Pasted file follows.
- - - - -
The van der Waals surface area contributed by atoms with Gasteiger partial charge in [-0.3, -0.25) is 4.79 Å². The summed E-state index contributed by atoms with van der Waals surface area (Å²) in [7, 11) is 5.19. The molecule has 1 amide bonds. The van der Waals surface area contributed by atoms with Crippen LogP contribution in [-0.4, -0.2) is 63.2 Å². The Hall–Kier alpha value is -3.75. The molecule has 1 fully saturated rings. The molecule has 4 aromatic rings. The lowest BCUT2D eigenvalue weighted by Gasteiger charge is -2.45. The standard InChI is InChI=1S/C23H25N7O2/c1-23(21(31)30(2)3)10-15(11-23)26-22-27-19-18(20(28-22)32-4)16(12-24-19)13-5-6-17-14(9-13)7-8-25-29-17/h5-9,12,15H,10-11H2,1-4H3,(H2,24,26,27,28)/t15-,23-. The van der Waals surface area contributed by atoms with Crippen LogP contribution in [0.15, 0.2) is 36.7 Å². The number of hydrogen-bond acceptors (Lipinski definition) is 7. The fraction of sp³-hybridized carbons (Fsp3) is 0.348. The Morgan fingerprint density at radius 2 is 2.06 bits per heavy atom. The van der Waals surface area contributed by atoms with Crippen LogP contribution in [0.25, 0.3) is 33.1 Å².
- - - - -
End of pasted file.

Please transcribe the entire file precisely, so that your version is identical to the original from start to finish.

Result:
The van der Waals surface area contributed by atoms with Gasteiger partial charge in [-0.3, -0.25) is 4.79 Å². The summed E-state index contributed by atoms with van der Waals surface area (Å²) in [7, 11) is 5.19. The molecule has 1 amide bonds. The van der Waals surface area contributed by atoms with Crippen LogP contribution in [-0.4, -0.2) is 63.2 Å². The Hall–Kier alpha value is -3.75. The molecule has 1 fully saturated rings. The molecule has 4 aromatic rings. The lowest BCUT2D eigenvalue weighted by Gasteiger charge is -2.45. The standard InChI is InChI=1S/C23H25N7O2/c1-23(21(31)30(2)3)10-15(11-23)26-22-27-19-18(20(28-22)32-4)16(12-24-19)13-5-6-17-14(9-13)7-8-25-29-17/h5-9,12,15H,10-11H2,1-4H3,(H2,24,26,27,28)/t15-,23-. The van der Waals surface area contributed by atoms with Crippen LogP contribution in [0.15, 0.2) is 36.7 Å². The number of hydrogen-bond acceptors (Lipinski definition) is 7. The fraction of sp³-hybridized carbons (Fsp3) is 0.348. The Morgan fingerprint density at radius 2 is 2.06 bits per heavy atom. The van der Waals surface area contributed by atoms with Crippen LogP contribution in [0.25, 0.3) is 33.1 Å².